From Birch Gold Group
The long and convoluted tale of Woodbridge Group, a real estate conglomerate of more than 100 companies, has finally reached a climactic ending. What may have looked like a promising investment venue just a few years ago was little more than a front for a massive Ponzi scheme.
Seasoned lawmakers undoubtedly struggled to uncook the books of Woodbridge’s 128 companies, but they found that the firm’s premise was simple. Through flashy promotion spearheaded by then-CEO Robert H. Shapiro, Woodbridge targeted cash-ready investors looking to make a sizeable return.
The same investors were handed unregistered securities by unlicensed agents who purported that the money was being used for real estate development. The agents promised a return of 5%-10% annually in exchange for short-term loans, an offer too good to pass up for around 8,400 investors who were swindled of their savings.
Woodbridge landed on the Securities and Exchange Commission’s (SEC) radar around 2016, and the regulatory office sued Shapiro’s company in December 2017, the same month Woodbridge filed for bankruptcy. According to the SEC’s lawsuit, Woodbridge’s business model was nothing more than a classic Ponzi scheme, with old investors being paid off by new investors in a never-ending cycle.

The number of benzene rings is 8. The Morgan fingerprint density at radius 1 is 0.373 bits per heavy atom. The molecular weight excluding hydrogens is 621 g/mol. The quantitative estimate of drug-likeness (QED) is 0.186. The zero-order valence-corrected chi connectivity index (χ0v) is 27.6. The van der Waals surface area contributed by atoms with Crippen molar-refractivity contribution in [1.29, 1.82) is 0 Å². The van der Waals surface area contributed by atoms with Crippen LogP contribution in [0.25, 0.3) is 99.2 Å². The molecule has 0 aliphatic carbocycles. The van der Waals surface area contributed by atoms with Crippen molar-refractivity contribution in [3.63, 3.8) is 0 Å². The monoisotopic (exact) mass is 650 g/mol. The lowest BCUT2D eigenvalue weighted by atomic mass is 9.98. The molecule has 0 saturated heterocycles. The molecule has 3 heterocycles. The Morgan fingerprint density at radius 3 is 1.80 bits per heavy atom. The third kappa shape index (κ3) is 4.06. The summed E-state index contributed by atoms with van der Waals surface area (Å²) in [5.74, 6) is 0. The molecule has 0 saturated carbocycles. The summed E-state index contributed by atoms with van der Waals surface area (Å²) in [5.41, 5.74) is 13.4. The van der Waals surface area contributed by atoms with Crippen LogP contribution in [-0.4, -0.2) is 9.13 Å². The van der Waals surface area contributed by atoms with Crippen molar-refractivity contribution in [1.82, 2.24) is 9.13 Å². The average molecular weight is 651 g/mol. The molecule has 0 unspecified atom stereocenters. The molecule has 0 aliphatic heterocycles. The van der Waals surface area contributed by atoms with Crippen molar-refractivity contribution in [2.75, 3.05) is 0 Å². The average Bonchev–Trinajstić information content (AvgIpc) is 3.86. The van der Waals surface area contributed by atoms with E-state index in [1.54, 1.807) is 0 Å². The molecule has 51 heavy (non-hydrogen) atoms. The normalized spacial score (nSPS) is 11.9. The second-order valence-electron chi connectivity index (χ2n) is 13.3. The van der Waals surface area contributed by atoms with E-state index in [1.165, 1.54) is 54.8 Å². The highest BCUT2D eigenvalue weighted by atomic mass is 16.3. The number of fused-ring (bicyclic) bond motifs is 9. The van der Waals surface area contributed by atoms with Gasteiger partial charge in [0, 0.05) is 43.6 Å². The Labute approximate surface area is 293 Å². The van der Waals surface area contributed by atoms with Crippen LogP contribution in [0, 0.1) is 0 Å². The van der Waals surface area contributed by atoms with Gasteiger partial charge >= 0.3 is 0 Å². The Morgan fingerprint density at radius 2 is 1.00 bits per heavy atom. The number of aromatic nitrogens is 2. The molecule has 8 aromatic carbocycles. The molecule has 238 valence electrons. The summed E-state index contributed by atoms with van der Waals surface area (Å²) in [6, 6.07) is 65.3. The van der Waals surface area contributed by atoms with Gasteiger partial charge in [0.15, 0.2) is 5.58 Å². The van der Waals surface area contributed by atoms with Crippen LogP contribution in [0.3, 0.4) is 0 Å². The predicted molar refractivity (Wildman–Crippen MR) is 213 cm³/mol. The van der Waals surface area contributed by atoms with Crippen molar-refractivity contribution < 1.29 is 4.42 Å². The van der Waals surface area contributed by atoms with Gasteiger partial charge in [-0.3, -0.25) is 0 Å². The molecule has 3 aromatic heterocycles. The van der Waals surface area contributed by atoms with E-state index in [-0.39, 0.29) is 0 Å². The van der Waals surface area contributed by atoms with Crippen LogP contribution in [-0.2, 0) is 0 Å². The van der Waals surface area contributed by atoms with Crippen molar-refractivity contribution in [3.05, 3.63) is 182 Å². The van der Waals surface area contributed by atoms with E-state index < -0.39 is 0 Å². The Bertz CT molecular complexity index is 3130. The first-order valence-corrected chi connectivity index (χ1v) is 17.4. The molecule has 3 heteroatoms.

Woodbridge has been tied to numerous high-profile real estate properties throughout the country, which made the case even murkier. But now, a little over a year since the SEC’s lawsuit, a federal court in Florida found Woodbridge guilty and ordered the company to pay $1.2 billion in disgorgement and penalties.
The weight of the fine alone makes this one of the most prominent Ponzi schemes in recent history. Out of the $1.2 billion, the Woodbridge Group of Companies will have to hand back $892 million to its investors, while Shapiro pays a $100 million civil penalty. The former CEO will also be forced to return the $21 million he earned during the company’s run.
The company’s future remains unclear, although it will likely continue to operate under different management. Woodbridge’s investors, many of them seniors, were estimated to get back between 45% and 76% of their money when the company filed for bankruptcy.
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